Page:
Subject(s)
C-Reactive Protein/metabolism , Procalcitonin/blood , Respiratory Tract Infections/microbiology , Rhinorrhea/complications , Virus Diseases/diagnosis , Aged , Area Under Curve , Bacterial Infections/diagnosis , Female , Hospitalization , Humans , Male , Middle Aged , ROC Curve , Respiratory Tract Infections/blood , Retrospective Studies , Virus Diseases/blood
17.
Crit Care Med ; 49(10): 1664-1673, 2021 10 01.
Article in English | MEDLINE | ID: covidwho-1452743

ABSTRACT

OBJECTIVES: The rapid diagnosis of acute infections and sepsis remains a serious challenge. As a result of limitations in current diagnostics, guidelines recommend early antimicrobials for suspected sepsis patients to improve outcomes at a cost to antimicrobial stewardship. We aimed to develop and prospectively validate a new, 29-messenger RNA blood-based host-response classifier Inflammatix Bacterial Viral Non-Infected version 2 (IMX-BVN-2) to determine the likelihood of bacterial and viral infections. DESIGN: Prospective observational study. SETTING: Emergency Department, Campus Benjamin Franklin, Charité-Universitätsmedizin Berlin, Germany. PATIENTS: Three hundred twelve adult patients presenting to the emergency department with suspected acute infections or sepsis with at least one vital sign change. INTERVENTIONS: None (observational study only). MEASUREMENTS AND MAIN RESULTS: Gene expression levels from extracted whole blood RNA was quantified on a NanoString nCounter SPRINT (NanoString Technologies, Seattle, WA). Two predicted probability scores for the presence of bacterial and viral infection were calculated using the IMX-BVN-2 neural network classifier, which was trained on an independent development set. The IMX-BVN-2 bacterial score showed an area under the receiver operating curve for adjudicated bacterial versus ruled out bacterial infection of 0.90 (95% CI, 0.85-0.95) compared with 0.89 (95% CI, 0.84-0.94) for procalcitonin with procalcitonin being used in the adjudication. The IMX-BVN-2 viral score area under the receiver operating curve for adjudicated versus ruled out viral infection was 0.83 (95% CI, 0.77-0.89). CONCLUSIONS: IMX-BVN-2 demonstrated accuracy for detecting both viral infections and bacterial infections. This shows the potential of host-response tests as a novel and practical approach for determining the causes of infections, which could improve patient outcomes while upholding antimicrobial stewardship.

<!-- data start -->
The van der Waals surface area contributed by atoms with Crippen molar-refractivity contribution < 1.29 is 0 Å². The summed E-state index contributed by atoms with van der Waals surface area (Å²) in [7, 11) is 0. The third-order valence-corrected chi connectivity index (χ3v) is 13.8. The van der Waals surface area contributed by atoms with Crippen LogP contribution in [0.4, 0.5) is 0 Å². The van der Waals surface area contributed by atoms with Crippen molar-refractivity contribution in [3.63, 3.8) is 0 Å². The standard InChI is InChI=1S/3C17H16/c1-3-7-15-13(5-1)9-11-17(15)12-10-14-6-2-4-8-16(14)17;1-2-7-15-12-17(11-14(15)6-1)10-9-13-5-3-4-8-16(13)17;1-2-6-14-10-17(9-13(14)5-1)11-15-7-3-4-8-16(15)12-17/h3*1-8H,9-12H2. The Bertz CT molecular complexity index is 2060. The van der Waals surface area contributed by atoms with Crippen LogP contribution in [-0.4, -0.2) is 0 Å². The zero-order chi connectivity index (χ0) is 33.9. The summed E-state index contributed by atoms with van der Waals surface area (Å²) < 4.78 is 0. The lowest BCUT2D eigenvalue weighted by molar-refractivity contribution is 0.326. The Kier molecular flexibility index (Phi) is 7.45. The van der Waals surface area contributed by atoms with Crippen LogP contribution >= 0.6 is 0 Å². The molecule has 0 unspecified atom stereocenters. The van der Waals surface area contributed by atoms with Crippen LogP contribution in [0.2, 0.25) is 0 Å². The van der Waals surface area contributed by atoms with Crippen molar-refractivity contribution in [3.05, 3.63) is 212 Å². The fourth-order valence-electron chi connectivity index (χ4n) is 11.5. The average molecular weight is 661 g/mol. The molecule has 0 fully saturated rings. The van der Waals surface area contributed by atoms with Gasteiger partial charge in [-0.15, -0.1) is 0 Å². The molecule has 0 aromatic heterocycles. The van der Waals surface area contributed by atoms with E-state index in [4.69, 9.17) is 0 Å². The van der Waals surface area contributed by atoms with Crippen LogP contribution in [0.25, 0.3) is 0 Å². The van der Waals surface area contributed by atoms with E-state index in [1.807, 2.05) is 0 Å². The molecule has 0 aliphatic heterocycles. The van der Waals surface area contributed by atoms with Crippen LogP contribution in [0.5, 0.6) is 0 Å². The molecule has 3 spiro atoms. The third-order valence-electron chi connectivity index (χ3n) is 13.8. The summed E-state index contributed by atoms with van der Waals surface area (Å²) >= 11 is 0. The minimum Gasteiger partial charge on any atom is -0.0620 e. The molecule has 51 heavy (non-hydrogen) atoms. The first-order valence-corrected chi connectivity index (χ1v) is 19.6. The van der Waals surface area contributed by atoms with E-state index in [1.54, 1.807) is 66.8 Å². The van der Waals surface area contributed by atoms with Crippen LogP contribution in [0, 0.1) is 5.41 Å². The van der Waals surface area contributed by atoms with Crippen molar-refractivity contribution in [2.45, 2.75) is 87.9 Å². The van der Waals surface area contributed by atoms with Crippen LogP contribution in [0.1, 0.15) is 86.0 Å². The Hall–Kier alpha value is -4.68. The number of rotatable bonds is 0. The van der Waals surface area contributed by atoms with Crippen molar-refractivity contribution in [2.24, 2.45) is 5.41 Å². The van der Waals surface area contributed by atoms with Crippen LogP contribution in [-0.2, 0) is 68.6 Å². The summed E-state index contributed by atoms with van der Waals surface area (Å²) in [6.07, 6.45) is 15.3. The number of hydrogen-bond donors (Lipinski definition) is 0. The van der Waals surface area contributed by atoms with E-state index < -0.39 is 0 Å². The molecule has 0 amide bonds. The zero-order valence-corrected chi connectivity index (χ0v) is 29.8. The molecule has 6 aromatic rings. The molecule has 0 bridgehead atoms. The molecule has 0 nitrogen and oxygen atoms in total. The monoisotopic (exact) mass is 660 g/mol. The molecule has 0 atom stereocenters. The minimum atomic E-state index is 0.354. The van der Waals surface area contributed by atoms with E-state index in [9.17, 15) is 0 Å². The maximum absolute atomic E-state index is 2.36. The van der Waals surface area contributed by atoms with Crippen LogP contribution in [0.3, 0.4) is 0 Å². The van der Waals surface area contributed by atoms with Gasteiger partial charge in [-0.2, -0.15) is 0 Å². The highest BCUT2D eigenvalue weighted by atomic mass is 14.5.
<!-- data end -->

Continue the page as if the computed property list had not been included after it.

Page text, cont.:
Subject(s)
Bacterial Infections/diagnosis , RNA, Messenger/analysis , Virus Diseases/diagnosis , Aged , Aged, 80 and over , Area Under Curve , Bacterial Infections/blood , Bacterial Infections/physiopathology , Berlin , Biomarkers/analysis , Biomarkers/blood , Emergency Service, Hospital/organization & administration , Emergency Service, Hospital/statistics & numerical data , Female , Humans , Male , Middle Aged , Prospective Studies , RNA, Messenger/blood , ROC Curve , Virus Diseases/blood , Virus Diseases/physiopathology
19.
Crit Rev Clin Lab Sci ; 59(1): 54-65, 2022 01.
Article in English | MEDLINE | ID: covidwho-1406434

ABSTRACT